Actional, Systinet forge Web services partnership

Actional Corp. and Systinet Corp., two Web services software companies that on the surface may appear to be competitors, will announce a partnership on Tuesday.

Through the arrangement, Actional will resell Systinet's WASP (Web Applications and Services Platform) UDDI Web services directory software as a component of Actional's Looking Glass Web services management platform. Reselling is to begin immediately.

Additionally, Systinet will embed Actional Active Agents technology into Systinet's WASP Server software for executing Web services. Active Agents will provide management, monitoring, and policy enforcement capabilities, said Greg Bjork, senior vice president of services and business development at Systinet. This integration is expected to happen in the short term, although no specific date has been set.

"What will happen is when a customer develops Web services using Systinet technology and they deploy those Web services onto the WASP platform, they will be automatically capable of tying into our overall Web services platform," said Actional's James Phillips, chief strategist and senior vice president of products and marketing.

While Actional, of Mountain View, Calif., and Systinet, of Cambridge, Mass., both offer Web services-specific technologies, officials at the companies stress their products are complementary, not competitive.

"If you take the union of our two product lines and you put it together, you end up with a solution for end-to-end Web services deployment and management, with zero overlap," Phillips said.

Through Systinet's UDDI technology, Looking Glass will be able to proactively discover Web services. Additionally, the UDDI product will strengthen the routing capabilities of the Actional SOAPstation, which manages the flow of Web services traffic within a network.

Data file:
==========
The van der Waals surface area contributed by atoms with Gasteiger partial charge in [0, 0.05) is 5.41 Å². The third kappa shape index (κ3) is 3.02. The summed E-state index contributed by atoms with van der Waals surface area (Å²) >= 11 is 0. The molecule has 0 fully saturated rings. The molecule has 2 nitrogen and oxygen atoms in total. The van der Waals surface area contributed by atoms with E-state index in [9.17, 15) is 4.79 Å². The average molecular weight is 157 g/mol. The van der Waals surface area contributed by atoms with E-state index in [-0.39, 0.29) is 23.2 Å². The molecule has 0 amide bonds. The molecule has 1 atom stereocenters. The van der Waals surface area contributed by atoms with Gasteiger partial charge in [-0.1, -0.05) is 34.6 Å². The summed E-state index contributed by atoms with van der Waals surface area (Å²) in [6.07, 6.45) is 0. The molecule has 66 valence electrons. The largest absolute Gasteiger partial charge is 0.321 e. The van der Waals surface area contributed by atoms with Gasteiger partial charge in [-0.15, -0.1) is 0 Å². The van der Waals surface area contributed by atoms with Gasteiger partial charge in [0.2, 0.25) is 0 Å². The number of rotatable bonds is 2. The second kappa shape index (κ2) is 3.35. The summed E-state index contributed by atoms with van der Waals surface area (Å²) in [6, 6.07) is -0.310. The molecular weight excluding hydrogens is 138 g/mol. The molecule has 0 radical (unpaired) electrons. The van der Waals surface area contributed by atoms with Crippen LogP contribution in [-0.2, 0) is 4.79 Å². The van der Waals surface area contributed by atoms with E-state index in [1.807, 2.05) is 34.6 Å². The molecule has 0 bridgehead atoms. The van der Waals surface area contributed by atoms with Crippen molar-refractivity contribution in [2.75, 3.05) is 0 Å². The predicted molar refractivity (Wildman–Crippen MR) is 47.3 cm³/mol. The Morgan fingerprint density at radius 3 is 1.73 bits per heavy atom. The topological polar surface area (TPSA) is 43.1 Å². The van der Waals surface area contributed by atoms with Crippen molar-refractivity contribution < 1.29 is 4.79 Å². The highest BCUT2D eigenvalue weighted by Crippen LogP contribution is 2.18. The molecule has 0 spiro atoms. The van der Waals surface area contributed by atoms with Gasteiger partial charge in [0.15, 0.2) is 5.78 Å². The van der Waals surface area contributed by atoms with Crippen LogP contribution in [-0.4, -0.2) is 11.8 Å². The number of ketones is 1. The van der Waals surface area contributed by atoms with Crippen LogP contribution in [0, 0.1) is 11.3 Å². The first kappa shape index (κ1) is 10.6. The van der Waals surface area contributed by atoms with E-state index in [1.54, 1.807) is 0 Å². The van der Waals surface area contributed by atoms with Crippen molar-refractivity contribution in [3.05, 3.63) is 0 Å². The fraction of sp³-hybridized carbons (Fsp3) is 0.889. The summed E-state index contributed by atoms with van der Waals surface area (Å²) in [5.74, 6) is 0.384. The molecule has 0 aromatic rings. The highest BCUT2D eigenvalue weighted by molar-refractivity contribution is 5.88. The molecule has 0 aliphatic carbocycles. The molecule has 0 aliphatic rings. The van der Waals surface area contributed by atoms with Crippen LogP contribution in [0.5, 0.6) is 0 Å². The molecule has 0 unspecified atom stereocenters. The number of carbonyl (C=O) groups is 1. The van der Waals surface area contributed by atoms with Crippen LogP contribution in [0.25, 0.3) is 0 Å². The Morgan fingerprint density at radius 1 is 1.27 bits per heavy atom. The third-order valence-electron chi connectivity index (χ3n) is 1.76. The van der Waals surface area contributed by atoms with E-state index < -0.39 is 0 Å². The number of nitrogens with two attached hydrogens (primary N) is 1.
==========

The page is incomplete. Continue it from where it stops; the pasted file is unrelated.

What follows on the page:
The UDDI arrangement provides Actional customers with a directory solution, Phillips said. "What we're doing, primarily, is providing for customers who want a private (in-house) UDDI facility," as opposed to using the publicly available UDDI directories on the Internet, he said.

The two companies are not competitors, said Jason Bloomberg, senior analyst at ZapThink in Waltham, Mass. "Actional is essentially focused on the Web services (management) space and Systinet is focusing on the infrastructure tools and infrastructure more than management," Bloomberg said.

Users with the Systinet-Actional partnership can link Looking Glass and SOAPstation and add the UDDI offering when they are ready, Bloomberg said.

"One of the key advantages to this partnership for customers is that (users) can get a Web services management solution that gets them started. They don't have to have a lot of Web services to get Web services management," Bloomberg said.

Actional and Systinet face an obstacle in that they are smaller companies that will have to persuade customers to buy from each of them rather than go to much larger, more established companies such as IBM or Hewlett-Packard, said Bloomberg.

However, the Actional-Systinet partnership "offers a more seamless approach to building an SOA (services-oriented architecture)," Bloomberg said.

Actional Active Agents are priced at US$10,000 per server while Looking Glass costs US$75,000. WASP Server is free for a single CPU and $2,000 per CPU after that. Systinet WASP UDDI costs US$10,000 per CPU.

Actional, according to Phillips, has a lead in SLA technology for Web services, which is being focused on by IBM Corp.

While IBM has revealed it is working on middleware to enable SLAs to ensure performance of Web services, Phillips said Actional already provides SLA capabilities.

Actional enables monitoring of SLAs and can reroute traffic to a back-up service provider, typically an in-house server, to ensure SLA compliance, Phillips said.

IBM is working on its Web Services Management Middleware, which would enable SLAs on the IBM WebSphere platform. It is expected to be productized within six to 12 months, according to an IBM representative.

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